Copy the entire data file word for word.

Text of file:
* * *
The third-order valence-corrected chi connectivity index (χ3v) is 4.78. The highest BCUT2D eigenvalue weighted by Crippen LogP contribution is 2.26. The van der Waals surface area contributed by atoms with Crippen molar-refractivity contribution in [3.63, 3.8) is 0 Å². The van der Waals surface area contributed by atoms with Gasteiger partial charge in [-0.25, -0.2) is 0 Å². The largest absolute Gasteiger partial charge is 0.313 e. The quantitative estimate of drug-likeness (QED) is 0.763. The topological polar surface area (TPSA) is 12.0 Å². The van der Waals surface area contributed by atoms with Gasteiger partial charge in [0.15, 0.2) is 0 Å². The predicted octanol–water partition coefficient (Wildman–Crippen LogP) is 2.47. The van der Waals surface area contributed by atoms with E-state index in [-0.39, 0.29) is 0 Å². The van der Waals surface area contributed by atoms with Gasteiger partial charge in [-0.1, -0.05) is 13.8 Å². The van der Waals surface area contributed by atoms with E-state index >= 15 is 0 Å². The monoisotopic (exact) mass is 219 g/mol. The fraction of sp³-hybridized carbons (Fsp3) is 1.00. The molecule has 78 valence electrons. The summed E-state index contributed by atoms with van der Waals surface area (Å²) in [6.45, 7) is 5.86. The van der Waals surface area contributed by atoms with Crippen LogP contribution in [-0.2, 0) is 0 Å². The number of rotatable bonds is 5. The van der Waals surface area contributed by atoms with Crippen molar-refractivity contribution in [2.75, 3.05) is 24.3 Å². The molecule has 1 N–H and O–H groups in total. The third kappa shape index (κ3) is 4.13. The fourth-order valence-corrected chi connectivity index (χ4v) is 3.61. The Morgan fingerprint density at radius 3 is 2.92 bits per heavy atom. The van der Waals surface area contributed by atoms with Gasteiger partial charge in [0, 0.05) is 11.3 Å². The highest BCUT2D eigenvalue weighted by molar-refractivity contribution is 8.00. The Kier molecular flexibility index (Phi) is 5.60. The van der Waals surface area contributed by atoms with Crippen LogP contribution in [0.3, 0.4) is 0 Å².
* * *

The third-order valence-corrected chi connectivity index (χ3v) is 4.78. The highest BCUT2D eigenvalue weighted by Crippen LogP contribution is 2.26. The van der Waals surface area contributed by atoms with Crippen molar-refractivity contribution in [3.63, 3.8) is 0 Å². The van der Waals surface area contributed by atoms with Gasteiger partial charge in [-0.25, -0.2) is 0 Å². The largest absolute Gasteiger partial charge is 0.313 e. The quantitative estimate of drug-likeness (QED) is 0.763. The topological polar surface area (TPSA) is 12.0 Å². The van der Waals surface area contributed by atoms with Gasteiger partial charge in [0.15, 0.2) is 0 Å². The predicted octanol–water partition coefficient (Wildman–Crippen LogP) is 2.47. The van der Waals surface area contributed by atoms with E-state index in [-0.39, 0.29) is 0 Å². The van der Waals surface area contributed by atoms with Gasteiger partial charge in [-0.1, -0.05) is 13.8 Å². The van der Waals surface area contributed by atoms with E-state index >= 15 is 0 Å². The monoisotopic (exact) mass is 219 g/mol. The fraction of sp³-hybridized carbons (Fsp3) is 1.00. The molecule has 78 valence electrons. The summed E-state index contributed by atoms with van der Waals surface area (Å²) in [6.45, 7) is 5.86. The van der Waals surface area contributed by atoms with Crippen LogP contribution in [-0.2, 0) is 0 Å². The number of rotatable bonds is 5. The van der Waals surface area contributed by atoms with Crippen molar-refractivity contribution in [2.75, 3.05) is 24.3 Å². The molecule has 1 N–H and O–H groups in total. The third kappa shape index (κ3) is 4.13. The fourth-order valence-corrected chi connectivity index (χ4v) is 3.61. The Morgan fingerprint density at radius 3 is 2.92 bits per heavy atom. The van der Waals surface area contributed by atoms with Gasteiger partial charge in [0, 0.05) is 11.3 Å². The highest BCUT2D eigenvalue weighted by molar-refractivity contribution is 8.00. The Kier molecular flexibility index (Phi) is 5.60. The van der Waals surface area contributed by atoms with Crippen LogP contribution in [0.3, 0.4) is 0 Å².